Pricey Booze is a Setback to a Budget Traveler: Here's How to Cut Costs

By Maria_Malyk | Apr 8, 2021

If you are a budget traveler visiting "budget destinations", you can get around very frugally, thanks to an abundance of inexpensive accommodations, meals and transportation options. But the one thing that can really sneak up on you if you're not careful is the cost of booze.

Obviously, alcohol is part of many people's idea of fun and drinkers gonna drink no matter what. But at least, here's a couple of ways to avoid breaking the bank in the meanwhile.

Stick to beers, "specials" and happy hour discounts that only run $2-3 per drink. National beer is very cheap in most budget destinations. So, if you're looking to get sloshed or treat others to a round (or ten) on a budget, beer is your friend.

If you must have the hard stuff, try to drink it outside of restaurants / bars / clubs located in the main tourist drag / quarter. Hit the local liquor store and arrange a private bottle stash you can hit before leaving your lodging for a night out; bring your own little flask to discretely swig out of. Meet up with your friends on the beach or the public park picnic areas -- as opposed to private establishments that require constant purchases (just don't break local open container laws...)

Where bars and restaurants (even the non-fancy ones) get you the most is with cocktails (anything prepared by a "mixologist" will cost ya...) Wine too can run up a bill, especially if you like the finer stuff (though "house wine" might be cheap...) And if your alcoholic beverage comes in a coconut, a pineapple, a melon or some mystery tropical gourd, expect a substantial mark-up for the exotic presentation.

You can be in a country where a beer costs a buck a bottle, but you'll still be paying $6-$12(+) for that martini (quite possibly made with low-quality, watered-down liquor) at some average restaurant. Sure, it might seem "cheap" in comparison with $20+ for a martini back in NYC (on Staten Island during happy hour...) -- but that's why you don't drink martinis (or anything else other than free tap water) in New York City!

Besides, comparing local prices to the ones "back home" will result in your paying through the nose by local standards, which is so unnecessary. Only compare local prices to local prices! And, for a budget traveler, that $6-12 shelled out on a mediocre mojito can instead buy a full meal or a crashpad for the night.

And let's be realistic: most of us aren't going to have just one mojito either... That's the other destructive tie between booze and money: as we imbibe alcohol, our memory and self-control weaken with each drink (especially when socializing with others who are drinking), resulting in loss of inhibition, filters and sound financial judgment.

This is how otherwise reasonable and frugal travelers end up ordering way more and higher-priced booze than they planned on. When it's time to pay up, it's too late to claim ignorance -- especially in a foreign language and with the room spinning 'round and 'round.

It's generally a useful safety habit to pay extra attention to prices and quantities when you're ordering drinks. First of all, bars are notorious for obscuring their drink costs until -- BA-BAM -- your bill has too many zeroes on it, courtesy of some allegedly "designer", supposedly "topshelf" vodka in your Bloody Mary you've never heard of. Some less-than-honest establishments may simply sneak in a charge for an extra drink or two, if they think no one is counting. Just something to be aware (though not paranoid) of.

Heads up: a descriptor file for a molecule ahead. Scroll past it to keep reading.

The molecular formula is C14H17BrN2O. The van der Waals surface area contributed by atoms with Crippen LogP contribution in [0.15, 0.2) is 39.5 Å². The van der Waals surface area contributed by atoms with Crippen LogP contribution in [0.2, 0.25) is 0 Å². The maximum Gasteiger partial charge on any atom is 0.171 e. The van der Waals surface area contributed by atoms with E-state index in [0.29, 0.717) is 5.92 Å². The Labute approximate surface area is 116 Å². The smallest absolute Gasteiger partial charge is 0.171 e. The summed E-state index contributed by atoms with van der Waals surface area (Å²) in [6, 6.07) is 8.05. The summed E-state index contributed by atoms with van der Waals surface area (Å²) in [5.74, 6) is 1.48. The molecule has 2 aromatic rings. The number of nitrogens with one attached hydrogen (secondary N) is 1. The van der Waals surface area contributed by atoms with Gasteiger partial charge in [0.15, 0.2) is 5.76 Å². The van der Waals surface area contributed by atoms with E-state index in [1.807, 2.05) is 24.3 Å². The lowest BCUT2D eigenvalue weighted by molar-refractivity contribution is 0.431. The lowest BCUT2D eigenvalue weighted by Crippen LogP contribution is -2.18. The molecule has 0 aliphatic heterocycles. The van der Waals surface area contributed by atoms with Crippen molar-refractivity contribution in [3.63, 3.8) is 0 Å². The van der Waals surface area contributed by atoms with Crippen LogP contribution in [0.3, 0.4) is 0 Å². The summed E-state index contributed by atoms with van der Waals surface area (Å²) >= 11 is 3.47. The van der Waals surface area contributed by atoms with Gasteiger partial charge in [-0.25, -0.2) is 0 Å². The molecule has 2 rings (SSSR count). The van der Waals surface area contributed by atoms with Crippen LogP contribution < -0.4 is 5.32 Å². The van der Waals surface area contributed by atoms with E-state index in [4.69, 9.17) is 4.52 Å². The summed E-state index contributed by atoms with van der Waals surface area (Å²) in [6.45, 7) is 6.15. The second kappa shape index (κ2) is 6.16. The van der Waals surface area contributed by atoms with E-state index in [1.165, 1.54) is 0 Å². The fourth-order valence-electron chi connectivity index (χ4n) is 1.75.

Wherever you go and whatever alcoholic fare you drink, don't be embarrassed to clarify prices upfront, especially if you're asking to substitute brands / types of liquor in your cocktail or requesting something off the menu altogether.

Likewise, don't be shy to inquire about the size of the pricey cocktail you're about to order just to make sure it's not absurdly small.

It all comes down to: relax but maintain mindfulness of how many times you order what at what price and make sure it corresponds with the bill. Financial regret is a bad companion to a hangover.

Of course, sometimes, travelers end up having such an amazing, memorable time of it that the splurge feels completely justified. Sometimes you just live in the moment and throw frugality to the wind.

But, as a regular habit, it could consume a budget traveler's monthly expenses in a handful of days. So, if you're planning to drink regularly, it really helps to put some thought into doing it as inexpensively as possible.

The good news is that cutting alcohol costs is totally doable with the above guidelines without resorting to the nastiest, cheapest-of-the-cheap, back-alley bottom-shelf moonshine that will land you in the local ER with alcohol poisoning. As long as you make it a priority and are strategic (as opposed to impulsive) about it, you can have your inexpensive booze and drink it too.

Happy travels and stay safe out there!

Budget Bars Drinks Alcohol

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Written by Maria_Malyk
Hi! I'm Maria Malyk, the author of "Hack Solo Travel: A Practical and Civil Guide to World Adventuring for Broke Babes", coming out late 2021. I am writing this guidebook for novice (or "rusty") travelers who have the wanderlust to see the world but have been hesitating because they think it's too expensive, too dangerous, too lonely -- or they simply don't know where to start to make it happen. The Hack Solo Travel guidebook will walk you through all you need to know about international / budget / solo travel: from picking a destination, to the logistics of planning a trip abroad, to orienting oneself on foreign soil, to making the best ... Read more

There are 2 comments

Apr 14, 2021 at 03:01

When we started traveling in the EU, a Coke cost $3 and beer $1.50 (that's inflation corrected to today's values})

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